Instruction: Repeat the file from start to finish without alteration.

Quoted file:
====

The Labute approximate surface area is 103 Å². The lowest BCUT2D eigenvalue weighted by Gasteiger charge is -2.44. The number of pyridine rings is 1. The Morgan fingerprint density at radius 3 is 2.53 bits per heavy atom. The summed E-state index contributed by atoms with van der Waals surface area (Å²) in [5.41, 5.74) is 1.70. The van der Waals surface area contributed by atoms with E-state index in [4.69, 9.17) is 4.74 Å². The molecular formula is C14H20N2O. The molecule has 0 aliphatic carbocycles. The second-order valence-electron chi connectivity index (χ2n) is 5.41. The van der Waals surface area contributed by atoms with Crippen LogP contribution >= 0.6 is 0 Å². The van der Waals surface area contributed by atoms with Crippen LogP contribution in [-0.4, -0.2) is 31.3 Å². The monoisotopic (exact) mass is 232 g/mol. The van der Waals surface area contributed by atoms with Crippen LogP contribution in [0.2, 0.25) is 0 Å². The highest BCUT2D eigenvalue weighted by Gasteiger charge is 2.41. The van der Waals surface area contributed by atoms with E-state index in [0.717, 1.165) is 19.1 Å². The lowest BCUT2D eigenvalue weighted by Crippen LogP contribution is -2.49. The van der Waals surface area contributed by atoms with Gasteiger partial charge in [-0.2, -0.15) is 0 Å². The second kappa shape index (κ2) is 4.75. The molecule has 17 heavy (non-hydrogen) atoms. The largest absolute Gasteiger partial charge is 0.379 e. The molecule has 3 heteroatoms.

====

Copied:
The Labute approximate surface area is 103 Å². The lowest BCUT2D eigenvalue weighted by Gasteiger charge is -2.44. The number of pyridine rings is 1. The Morgan fingerprint density at radius 3 is 2.53 bits per heavy atom. The summed E-state index contributed by atoms with van der Waals surface area (Å²) in [5.41, 5.74) is 1.70. The van der Waals surface area contributed by atoms with E-state index in [4.69, 9.17) is 4.74 Å². The molecular formula is C14H20N2O. The molecule has 0 aliphatic carbocycles. The second-order valence-electron chi connectivity index (χ2n) is 5.41. The van der Waals surface area contributed by atoms with Crippen LogP contribution >= 0.6 is 0 Å². The van der Waals surface area contributed by atoms with Crippen LogP contribution in [-0.4, -0.2) is 31.3 Å². The monoisotopic (exact) mass is 232 g/mol. The van der Waals surface area contributed by atoms with Crippen LogP contribution in [0.2, 0.25) is 0 Å². The highest BCUT2D eigenvalue weighted by Gasteiger charge is 2.41. The van der Waals surface area contributed by atoms with E-state index in [0.717, 1.165) is 19.1 Å². The lowest BCUT2D eigenvalue weighted by Crippen LogP contribution is -2.49. The van der Waals surface area contributed by atoms with Gasteiger partial charge in [-0.2, -0.15) is 0 Å². The second kappa shape index (κ2) is 4.75. The molecule has 17 heavy (non-hydrogen) atoms. The largest absolute Gasteiger partial charge is 0.379 e. The molecule has 3 heteroatoms.